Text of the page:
Troy Tulowitzki (27) - Tulowitzki brings in three straight top-eight finishes in MVP voting and is the premier defensive shortstop in the National League. He really only has four seasons worth counting toward a possible Hall induction so far, though, so he's gonna need about eight to 10 more.

Justin Upton (24) - The potential here is insane. He came in fourth in MVP voting last season and should only get better. Again, there are many ways for younger players to derail, but Upton has all the tools to one day hit Cooperstown. Consider me a believer.

Justin Verlander (28) - Yes, he's only 28. Verlander already has 107 wins, 1,215 strikeouts, four All-Star appearances (that is, he made the team, not pitched in the game), a Cy Young and, yes, an AL MVP. He was already one of the better aces in baseball, but then went into a new stratosphere last season. If that continues, he's a cinch to make the Hall. We'll see.

Joey Votto (28) - In just four full seasons, Votto has made a name for himself as a marquee slugger. He won the 2010 MVP and followed it up with a stellar 2011 campaign as well. His career .955 OPS (151 OPS-plus) is incredible and he added a Gold Glove last season, too.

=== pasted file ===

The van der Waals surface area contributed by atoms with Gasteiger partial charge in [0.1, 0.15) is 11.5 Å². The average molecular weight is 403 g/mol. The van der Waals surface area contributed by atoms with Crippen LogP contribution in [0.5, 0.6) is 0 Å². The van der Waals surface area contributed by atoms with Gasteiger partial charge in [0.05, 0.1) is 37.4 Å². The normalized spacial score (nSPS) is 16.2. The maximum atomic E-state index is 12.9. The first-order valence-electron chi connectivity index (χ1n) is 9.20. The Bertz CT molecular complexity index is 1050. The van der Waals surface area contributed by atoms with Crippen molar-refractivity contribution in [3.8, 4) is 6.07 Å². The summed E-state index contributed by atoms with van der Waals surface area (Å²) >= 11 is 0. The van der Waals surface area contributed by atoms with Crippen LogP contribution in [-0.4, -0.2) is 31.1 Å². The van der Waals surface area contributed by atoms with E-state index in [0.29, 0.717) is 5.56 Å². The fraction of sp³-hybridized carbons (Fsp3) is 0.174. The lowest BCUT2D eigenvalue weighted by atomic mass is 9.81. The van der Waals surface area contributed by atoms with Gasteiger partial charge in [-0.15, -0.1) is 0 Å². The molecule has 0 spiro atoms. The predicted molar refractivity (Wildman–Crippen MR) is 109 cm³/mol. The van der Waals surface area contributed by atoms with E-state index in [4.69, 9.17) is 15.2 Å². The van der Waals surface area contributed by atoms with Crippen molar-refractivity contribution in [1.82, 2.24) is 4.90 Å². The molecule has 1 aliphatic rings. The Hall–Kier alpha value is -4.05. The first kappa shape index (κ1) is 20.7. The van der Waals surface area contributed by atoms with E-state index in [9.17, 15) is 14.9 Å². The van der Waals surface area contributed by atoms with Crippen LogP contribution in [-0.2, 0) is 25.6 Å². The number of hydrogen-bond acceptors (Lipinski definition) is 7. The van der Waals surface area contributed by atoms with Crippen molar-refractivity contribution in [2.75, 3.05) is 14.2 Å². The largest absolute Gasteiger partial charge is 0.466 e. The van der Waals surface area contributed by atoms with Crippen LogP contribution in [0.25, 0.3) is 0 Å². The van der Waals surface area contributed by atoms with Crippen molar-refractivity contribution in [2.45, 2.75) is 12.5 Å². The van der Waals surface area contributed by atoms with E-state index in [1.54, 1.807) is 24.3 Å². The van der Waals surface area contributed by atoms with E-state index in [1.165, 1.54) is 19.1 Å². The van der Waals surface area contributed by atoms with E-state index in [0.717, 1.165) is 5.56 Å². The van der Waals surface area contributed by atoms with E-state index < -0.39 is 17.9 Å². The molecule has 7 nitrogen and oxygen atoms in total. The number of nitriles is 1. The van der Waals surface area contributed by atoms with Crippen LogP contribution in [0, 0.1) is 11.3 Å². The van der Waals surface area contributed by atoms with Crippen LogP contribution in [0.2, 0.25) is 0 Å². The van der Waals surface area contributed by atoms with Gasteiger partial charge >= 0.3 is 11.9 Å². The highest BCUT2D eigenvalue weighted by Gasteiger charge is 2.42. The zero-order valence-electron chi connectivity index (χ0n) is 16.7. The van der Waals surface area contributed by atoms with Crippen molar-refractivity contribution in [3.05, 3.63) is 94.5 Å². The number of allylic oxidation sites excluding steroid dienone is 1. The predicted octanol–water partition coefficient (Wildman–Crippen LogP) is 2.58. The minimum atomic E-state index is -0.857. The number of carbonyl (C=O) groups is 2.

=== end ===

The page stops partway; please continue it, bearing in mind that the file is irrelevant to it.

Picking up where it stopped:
Jered Weaver (29) - Weaver was quietly really good until last season, and you can now drop the "quietly." He was the All-Star Game starter and could have easily won the Cy Young Award, if Verlander didn't happen to be putting up a historic season in the same league. In six seasons, Weaver is 82-47 with a 3.31 ERA and 977 strikeouts. Considering his age, though, this is a pretty tall order. He'll need another eight years of dominance, I'd guess.

David Wright (29) - I think I would have felt pretty good about him after 2008, but he's fallen off a slight bit since then. Perhaps the change in the ballpark dimensions helps, in addition to some health -- for himself and teammates. Wright does already have five All-Star appearances and a .300/.380/.508 line with 183 homers and 151 steals.